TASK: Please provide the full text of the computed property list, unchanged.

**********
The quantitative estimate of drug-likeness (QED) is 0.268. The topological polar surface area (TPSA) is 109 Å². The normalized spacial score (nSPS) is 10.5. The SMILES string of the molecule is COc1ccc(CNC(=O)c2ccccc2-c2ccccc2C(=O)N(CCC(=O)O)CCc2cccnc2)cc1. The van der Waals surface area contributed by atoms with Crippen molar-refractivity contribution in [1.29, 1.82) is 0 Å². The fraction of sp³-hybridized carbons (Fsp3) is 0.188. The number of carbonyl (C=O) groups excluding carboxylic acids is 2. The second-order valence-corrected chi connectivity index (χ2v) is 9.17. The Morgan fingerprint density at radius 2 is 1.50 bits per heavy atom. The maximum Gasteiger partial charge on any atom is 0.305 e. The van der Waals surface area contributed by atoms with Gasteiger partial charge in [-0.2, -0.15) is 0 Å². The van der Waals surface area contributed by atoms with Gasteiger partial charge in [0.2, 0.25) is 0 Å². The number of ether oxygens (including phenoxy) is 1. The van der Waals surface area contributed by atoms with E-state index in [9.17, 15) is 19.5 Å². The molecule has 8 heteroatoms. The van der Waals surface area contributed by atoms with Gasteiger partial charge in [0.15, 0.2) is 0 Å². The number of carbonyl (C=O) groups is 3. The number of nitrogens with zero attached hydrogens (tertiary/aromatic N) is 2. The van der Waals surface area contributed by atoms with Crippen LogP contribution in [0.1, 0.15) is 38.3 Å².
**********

The quantitative estimate of drug-likeness (QED) is 0.268. The topological polar surface area (TPSA) is 109 Å². The normalized spacial score (nSPS) is 10.5. The SMILES string of the molecule is COc1ccc(CNC(=O)c2ccccc2-c2ccccc2C(=O)N(CCC(=O)O)CCc2cccnc2)cc1. The van der Waals surface area contributed by atoms with Crippen molar-refractivity contribution in [1.29, 1.82) is 0 Å². The fraction of sp³-hybridized carbons (Fsp3) is 0.188. The number of carbonyl (C=O) groups excluding carboxylic acids is 2. The second-order valence-corrected chi connectivity index (χ2v) is 9.17. The Morgan fingerprint density at radius 2 is 1.50 bits per heavy atom. The maximum Gasteiger partial charge on any atom is 0.305 e. The van der Waals surface area contributed by atoms with Gasteiger partial charge in [-0.2, -0.15) is 0 Å². The van der Waals surface area contributed by atoms with Gasteiger partial charge in [0.2, 0.25) is 0 Å². The number of ether oxygens (including phenoxy) is 1. The van der Waals surface area contributed by atoms with E-state index in [9.17, 15) is 19.5 Å². The molecule has 8 heteroatoms. The van der Waals surface area contributed by atoms with Gasteiger partial charge in [0.15, 0.2) is 0 Å². The number of carbonyl (C=O) groups is 3. The number of nitrogens with zero attached hydrogens (tertiary/aromatic N) is 2. The van der Waals surface area contributed by atoms with Crippen LogP contribution in [0.1, 0.15) is 38.3 Å².